- Victor Ginsburgh, Shlomo Weber (2011). How many languages do we need?: the economics of linguistic diversity, Princeton University Press. p.42.
- Delsing, Lars-Olof and Katarina Lundin Åkesson (2005). Håller språket ihop Norden? En forskningsrapport om ungdomars förståelse av danska, svenska och norska. Available in pdf format. Numbers are from Figure 4:11. "Grannspråksförståelse bland infödda skandinaver fördelade på ort", p.65 and Figure 4:6. "Sammanlagt resultat på grannspråksundersökningen fördelat på område", p.58.
- Maurud, Ø (1976). Nabospråksforståelse i Skandinavia. En undersøkelse om gjensidig forståelse av tale- og skriftspråk i Danmark, Norge og Sverige. Nordisk utredningsserie 13. Nordiska rådet, Stockholm.
- Nordens språk - med rötter och fötter
- Movement to Create a Samnordisk
- Finlandssvensk som hovedspråk
- Dalen, Arnold (2005). Jemtsk og trøndersk – to nære slektningar. Språkrådet, Norway. (In Norwegian). Retrieved 13 November 2007.
- Sapir, Yair (2004). Elfdalian, the Vernacular of Övdaln. Conference paper, 18–19 juni 2004. Available in pdf format at Uppsala University online archive.
- LLOW – Traveller Danish
- Sammallahti, Pekka, 1990. "The Sámi Language: Past and Present". In Arctic Languages: An Awakening. The United Nations Educational, Scientific and Cultural Organization (UNESCO). Paris. ISBN 92-3-102661-5, p. 440: "the arrival of a Uralic population and language in Samiland [...] means that there has been a period of at least 5000 years of uninterrupted linguistic and cultural development in Samiland. [...] It is also possible, however, that the earlier inhabitants of the area also spoke a Uralic language: we do not know of any linguistic groups in the area other than the Uralic and Indo-Europeans (represented by the present Scandinavian languages)."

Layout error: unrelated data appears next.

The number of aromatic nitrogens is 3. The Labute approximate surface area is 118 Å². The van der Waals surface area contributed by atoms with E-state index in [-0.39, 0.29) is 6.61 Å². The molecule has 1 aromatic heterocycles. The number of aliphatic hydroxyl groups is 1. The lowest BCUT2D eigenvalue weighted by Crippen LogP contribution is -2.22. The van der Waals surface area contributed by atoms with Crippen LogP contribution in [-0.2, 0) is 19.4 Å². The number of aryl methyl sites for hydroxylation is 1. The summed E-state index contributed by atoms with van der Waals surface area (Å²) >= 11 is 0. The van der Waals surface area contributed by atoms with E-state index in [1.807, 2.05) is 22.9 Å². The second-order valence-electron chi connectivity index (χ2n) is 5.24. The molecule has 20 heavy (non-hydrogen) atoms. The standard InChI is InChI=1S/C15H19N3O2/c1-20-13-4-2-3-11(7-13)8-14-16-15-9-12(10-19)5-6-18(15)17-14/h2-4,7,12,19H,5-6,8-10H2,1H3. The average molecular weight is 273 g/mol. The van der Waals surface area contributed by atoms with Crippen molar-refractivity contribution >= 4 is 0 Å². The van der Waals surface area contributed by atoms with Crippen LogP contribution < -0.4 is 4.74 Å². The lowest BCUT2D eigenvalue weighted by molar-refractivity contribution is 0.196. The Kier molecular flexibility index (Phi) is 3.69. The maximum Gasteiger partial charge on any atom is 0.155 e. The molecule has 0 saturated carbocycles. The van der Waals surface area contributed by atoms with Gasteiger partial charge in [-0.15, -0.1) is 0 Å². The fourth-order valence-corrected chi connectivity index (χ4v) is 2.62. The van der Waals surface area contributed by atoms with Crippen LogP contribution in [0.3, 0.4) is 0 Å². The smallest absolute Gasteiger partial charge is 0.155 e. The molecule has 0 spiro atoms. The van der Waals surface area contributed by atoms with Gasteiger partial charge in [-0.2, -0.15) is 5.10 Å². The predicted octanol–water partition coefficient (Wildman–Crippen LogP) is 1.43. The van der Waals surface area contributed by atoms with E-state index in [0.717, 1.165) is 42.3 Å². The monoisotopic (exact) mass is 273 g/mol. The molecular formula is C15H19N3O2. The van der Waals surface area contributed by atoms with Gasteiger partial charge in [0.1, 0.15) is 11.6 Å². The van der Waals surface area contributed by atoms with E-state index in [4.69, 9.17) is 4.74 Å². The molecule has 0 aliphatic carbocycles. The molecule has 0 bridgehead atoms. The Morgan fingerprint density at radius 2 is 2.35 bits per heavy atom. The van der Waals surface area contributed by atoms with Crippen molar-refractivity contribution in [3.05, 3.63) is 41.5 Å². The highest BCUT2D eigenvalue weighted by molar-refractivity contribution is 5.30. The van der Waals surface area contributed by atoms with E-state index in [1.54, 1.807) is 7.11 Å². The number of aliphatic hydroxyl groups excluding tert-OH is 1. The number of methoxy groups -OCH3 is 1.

- Inez Svonni Fjällström (2006). "A language with deep roots".Sápmi: Language history, 14 November 2006. Samiskt Informationscentrum Sametinget: "The Scandinavian languages are Northern Germanic languages. [...] Sami belongs to the Finno-Ugric language family. Finnish, Estonian, Livonian and Hungarian belong to the same language family and are consequently related to each other."
- The Nordic Council's/Nordic Council of Ministers' political magazine Analys Norden offers three versions: a section labeled "Íslenska" (Icelandic), a section labeled "Skandinavisk" (in either Danish, Norwegian or Swedish), and a section labeled "Suomi" (Finnish).
Further reading 
- Jervelund, Anita (2007), Sådan Staver Vi
- Kristiansen, Tore m.fl. (1996), Dansk Sproglære
- Lucazin, M (2010), Utkast till ortografi över skånska språket med morfologi och ordlista. Första revisionen, ISBN 978-91-977265-2-8 Outlined scanian orthography including morphology and word index. First revision.
- Lucazin, M (2010), Utkast till ortografi över skånska språket med morfologi och ordlista, ISBN 978-91-977265-1-1 Outlined scanian orthography including morphology and word index.
- Iben Stampe Sletten red., Nordens sprog – med rødder og fødder, 2005, ISBN 92-893-1041-3, available online, also available in the other Scandinavian languages
- Ethnologue Report for North Germanic
- Middle Low German influence on the Scandinavian languages
- Scandinavian-only words